During deliberation the jury delivered a note to the trial court that they could not answer questions 2 and 4 as “they appear to be two-part questions that we cannot answer with a singular answer.” The trial court responded “you must answer either yes or no to each of the questions referred to above. Consult the instructions. I cannot help you further.” Questions Nos. 1 through 4 were answered in the affirmative. Question No. 5 attributed 14 percent negligence to the defendant and 86 percent negligence to the plaintiffs.[1]

Acculog’s points on appeal can be reduced to two major issues: (1) Was it error for the trial court to refuse to direct a verdict in favor of Acculog on the issue of plaintiffs’ comparative negligence? (2) Was it error for the trial court to direct a verdict in favor of Peterson Ford on the issue of loss of profits?

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Utah’s comparative negligence statute, U.C.A., 1953, § 78-27-37, provides that the contributory negligence of a person shall not bar the recovery of damages “for negligence . . . resulting in death or injury to person or property, if such negligence was not as great as the negligence . . . of the person against whom recovery is sought. . . .” The question posed therefore is whether plaintiffs’ alleged negligence, their failure to carry a fire extinguisher in the van, caused “injury” to their own property, and whether a jury instruction on plaintiffs’ negligence was proper under the circumstances of this case.

The ultimate facts in a comparative negligence case embrace only negligence, causation and the percentages of negligence attributed to plaintiff and defendant. Marcus v. Cortese, 98 N.M. 414, 649 P.2d 482 (App. 1982). A plaintiff cannot be held to be contributorily negligent unless his negligence is causally connected to the plaintiff’s injury. Boeke v. International Paint Co. (Cal.), Inc., 27 Wn. App. 611, 620 P.2d 103 (1980) Kennedy v. City of Sawyer, 228 Kan. 439, 618 P.2d 788 (1980). From its inception comparative negligence law has been so construed that once the combined negligence of plaintiff and defendant in causing the injury to the plaintiff is established, it is within the province of the trier of fact to apportion fault or causation. Brown v. Haertel, 210 Wis. 345, 244 N.W. 630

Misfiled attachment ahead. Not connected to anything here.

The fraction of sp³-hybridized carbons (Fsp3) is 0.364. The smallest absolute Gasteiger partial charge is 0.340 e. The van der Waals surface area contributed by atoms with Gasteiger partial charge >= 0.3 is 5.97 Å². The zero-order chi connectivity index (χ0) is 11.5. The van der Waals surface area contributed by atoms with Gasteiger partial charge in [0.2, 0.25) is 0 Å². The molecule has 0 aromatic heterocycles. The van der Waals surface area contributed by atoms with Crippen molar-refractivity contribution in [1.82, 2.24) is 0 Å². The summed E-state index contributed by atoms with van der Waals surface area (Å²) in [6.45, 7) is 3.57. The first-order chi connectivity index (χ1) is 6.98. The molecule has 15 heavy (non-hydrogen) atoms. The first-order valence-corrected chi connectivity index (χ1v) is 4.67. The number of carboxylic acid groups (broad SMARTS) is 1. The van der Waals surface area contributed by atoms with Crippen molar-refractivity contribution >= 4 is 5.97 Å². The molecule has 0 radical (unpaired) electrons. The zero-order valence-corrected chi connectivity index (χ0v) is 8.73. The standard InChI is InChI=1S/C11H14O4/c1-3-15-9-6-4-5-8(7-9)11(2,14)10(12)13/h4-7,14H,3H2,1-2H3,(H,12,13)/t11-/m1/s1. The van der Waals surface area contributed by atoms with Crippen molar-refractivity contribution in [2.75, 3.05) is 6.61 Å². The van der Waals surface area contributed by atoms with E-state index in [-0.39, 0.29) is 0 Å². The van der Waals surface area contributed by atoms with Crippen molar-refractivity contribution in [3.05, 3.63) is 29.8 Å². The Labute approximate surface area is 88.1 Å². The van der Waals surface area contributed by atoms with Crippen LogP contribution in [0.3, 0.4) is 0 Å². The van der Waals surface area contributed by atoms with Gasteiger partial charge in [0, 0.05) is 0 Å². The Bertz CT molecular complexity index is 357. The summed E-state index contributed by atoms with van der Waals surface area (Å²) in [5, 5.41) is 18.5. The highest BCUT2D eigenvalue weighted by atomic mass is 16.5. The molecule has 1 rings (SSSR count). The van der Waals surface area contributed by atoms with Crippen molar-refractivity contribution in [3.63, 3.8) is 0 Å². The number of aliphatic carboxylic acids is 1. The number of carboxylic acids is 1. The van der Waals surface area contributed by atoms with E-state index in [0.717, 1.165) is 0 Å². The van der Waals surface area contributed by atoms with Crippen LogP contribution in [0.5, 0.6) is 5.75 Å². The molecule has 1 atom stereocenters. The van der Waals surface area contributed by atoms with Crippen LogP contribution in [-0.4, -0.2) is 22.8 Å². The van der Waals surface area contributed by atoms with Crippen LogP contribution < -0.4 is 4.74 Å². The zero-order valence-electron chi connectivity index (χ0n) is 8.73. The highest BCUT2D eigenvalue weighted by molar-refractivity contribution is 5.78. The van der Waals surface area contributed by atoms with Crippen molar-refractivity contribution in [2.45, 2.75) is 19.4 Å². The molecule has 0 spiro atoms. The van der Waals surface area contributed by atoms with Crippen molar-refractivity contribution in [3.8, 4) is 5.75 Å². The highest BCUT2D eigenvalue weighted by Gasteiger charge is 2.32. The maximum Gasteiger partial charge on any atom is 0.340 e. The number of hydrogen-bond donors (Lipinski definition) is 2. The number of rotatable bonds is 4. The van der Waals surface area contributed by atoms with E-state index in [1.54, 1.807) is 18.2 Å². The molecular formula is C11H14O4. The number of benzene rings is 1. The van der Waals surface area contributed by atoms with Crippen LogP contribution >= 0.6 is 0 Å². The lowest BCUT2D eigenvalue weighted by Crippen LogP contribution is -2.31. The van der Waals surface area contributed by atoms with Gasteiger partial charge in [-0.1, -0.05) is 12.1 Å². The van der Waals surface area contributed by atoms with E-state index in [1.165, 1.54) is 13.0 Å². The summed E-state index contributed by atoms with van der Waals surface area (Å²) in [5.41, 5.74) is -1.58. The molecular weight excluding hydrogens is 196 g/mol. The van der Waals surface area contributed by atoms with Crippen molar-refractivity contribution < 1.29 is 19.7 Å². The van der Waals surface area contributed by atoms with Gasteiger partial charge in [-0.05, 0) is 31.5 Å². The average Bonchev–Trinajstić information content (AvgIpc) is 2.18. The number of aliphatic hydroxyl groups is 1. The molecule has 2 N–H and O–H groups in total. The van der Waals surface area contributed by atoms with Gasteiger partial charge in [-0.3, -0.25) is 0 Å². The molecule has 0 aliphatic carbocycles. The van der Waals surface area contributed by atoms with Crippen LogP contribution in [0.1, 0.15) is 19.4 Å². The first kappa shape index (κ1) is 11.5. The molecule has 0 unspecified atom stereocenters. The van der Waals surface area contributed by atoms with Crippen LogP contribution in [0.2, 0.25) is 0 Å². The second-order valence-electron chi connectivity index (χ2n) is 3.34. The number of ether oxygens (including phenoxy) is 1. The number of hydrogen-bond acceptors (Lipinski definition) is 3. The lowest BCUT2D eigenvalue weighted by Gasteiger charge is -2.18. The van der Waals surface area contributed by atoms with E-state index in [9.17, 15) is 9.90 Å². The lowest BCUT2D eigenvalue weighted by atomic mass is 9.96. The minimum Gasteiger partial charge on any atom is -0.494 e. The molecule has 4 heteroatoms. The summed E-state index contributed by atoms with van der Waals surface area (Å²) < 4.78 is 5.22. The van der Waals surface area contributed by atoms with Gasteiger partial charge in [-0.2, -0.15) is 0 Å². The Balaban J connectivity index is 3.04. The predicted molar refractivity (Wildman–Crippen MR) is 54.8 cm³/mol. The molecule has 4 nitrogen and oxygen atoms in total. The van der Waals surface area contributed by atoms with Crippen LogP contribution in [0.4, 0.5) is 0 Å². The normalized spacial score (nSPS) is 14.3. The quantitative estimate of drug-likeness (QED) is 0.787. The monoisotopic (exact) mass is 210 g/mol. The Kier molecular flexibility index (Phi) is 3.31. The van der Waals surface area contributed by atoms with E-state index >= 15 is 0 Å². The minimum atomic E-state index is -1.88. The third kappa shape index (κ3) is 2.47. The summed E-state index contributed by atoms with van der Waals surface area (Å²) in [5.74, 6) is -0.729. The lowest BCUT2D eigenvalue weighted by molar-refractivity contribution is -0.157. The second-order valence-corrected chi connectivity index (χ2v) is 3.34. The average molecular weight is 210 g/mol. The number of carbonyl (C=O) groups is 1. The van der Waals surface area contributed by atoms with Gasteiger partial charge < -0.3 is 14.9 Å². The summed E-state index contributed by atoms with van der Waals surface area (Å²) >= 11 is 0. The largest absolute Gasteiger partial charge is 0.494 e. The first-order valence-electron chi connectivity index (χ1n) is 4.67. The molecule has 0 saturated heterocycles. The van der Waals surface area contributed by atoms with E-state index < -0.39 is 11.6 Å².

(1932). In other words, where plaintiff’s negligence conduct was a contributing factor in causing the injury, comparative negligence becomes a defense for the defendant.

Here there was no evidence presented at trial that Acculog in any way caused the fire. The jury found that Peterson Ford had negligently serviced the van and that its negligence was a proximate cause of the fire and damage sustained by Acculog. (Interrogatories 1 and 2.) The jury also found Acculog to have been negligent in causing the fire and damage. (Interrogatories 3 and 4.) When faced with apportioning negligence, the jury was asked to take the combined negligence that caused the damage
and apportion it between the two parties. (Interrogatory 5.) Testimony at the trial made it clear that Acculog could have prevented the spread of the fire from the engine of the van to the logging equipment had a fire extinguisher been available, but that should not have been the question presented to the jury. We are not concerned in comparative negligence law with the cause of the damage, but with the cause of the injury instead.